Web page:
Also found in: Dictionary, Thesaurus, Legal, Encyclopedia, Wikipedia.
take to the hustings
To campaign, with an emphasis on delivering political speeches. A "hustings" was the platform on which candidates were nominated to British Parliament through the mid-19th century. If you want to be voted onto city council, you need to take to the hustings and talk to the people.
on the hustings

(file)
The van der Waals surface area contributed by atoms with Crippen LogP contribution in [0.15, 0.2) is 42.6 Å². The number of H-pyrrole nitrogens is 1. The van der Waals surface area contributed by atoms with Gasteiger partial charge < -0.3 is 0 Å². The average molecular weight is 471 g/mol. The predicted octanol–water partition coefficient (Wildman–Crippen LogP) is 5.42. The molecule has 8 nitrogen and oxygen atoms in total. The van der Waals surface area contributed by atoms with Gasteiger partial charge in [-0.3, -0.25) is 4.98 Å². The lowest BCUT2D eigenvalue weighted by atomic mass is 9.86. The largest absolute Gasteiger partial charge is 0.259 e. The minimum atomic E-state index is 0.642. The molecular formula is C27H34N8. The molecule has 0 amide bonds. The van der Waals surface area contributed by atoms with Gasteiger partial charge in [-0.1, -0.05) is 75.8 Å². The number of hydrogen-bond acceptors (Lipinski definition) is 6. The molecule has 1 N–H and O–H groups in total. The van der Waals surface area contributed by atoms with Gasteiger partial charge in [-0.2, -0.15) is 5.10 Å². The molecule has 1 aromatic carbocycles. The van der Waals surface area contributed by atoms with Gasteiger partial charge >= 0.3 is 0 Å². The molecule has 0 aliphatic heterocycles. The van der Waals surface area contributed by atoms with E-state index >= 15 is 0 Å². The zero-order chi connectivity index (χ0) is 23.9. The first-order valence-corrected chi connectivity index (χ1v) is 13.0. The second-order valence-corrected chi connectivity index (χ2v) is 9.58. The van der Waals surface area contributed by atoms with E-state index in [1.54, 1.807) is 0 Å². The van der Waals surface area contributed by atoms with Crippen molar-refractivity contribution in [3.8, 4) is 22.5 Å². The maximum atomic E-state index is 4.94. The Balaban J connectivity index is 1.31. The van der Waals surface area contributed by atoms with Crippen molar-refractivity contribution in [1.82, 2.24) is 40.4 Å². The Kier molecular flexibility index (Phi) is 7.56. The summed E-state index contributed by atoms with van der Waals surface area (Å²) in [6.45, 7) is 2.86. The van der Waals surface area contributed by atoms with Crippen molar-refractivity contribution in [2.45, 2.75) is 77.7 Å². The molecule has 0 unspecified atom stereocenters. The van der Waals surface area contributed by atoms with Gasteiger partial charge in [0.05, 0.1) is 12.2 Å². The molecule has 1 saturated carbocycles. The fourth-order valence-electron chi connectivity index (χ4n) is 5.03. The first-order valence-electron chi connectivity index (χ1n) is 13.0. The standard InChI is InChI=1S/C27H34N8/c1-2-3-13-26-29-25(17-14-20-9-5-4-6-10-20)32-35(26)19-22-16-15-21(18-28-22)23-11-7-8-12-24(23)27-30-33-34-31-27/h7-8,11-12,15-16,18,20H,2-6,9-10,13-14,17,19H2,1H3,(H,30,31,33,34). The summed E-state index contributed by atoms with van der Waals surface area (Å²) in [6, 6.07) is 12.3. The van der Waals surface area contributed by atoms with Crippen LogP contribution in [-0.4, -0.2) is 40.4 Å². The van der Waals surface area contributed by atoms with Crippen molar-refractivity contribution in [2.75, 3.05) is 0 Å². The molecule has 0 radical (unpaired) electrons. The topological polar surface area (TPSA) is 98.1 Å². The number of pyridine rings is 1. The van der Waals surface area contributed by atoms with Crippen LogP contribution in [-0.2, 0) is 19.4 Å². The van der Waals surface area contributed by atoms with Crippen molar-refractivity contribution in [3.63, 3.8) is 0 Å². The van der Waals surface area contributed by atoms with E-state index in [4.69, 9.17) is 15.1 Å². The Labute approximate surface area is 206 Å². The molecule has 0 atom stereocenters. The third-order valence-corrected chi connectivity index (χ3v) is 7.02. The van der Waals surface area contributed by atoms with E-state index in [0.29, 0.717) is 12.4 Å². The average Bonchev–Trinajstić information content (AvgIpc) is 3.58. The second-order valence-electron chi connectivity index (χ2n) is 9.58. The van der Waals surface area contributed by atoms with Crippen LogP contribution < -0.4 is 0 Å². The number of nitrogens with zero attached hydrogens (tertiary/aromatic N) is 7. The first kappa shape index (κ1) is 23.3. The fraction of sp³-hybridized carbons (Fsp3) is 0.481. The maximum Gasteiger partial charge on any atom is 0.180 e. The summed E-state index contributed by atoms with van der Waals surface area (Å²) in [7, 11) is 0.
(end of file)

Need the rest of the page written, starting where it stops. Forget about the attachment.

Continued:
Campaigning for office. The noun hustings comes from the Old Norse husthing, for house assembly, which meant a council held by a king or other leader that included his immediate followers (rather than a large assembly of the people). In England husting became a court of law, specifically the highest court of the City of London. Eventually it was transferred, in the plural, to the platform where the city officials sat, and later still to the platform from which candidates for Parliament were nominated. From this last sense came its current meaning of the candidates’ platform for campaign speeches, or simply campaigning. A synonymous phrase with a far simpler history is on the stump. An Americanism dating from the 1700s, it alludes to a tree stump used as a platform by a frontiersman making a speech.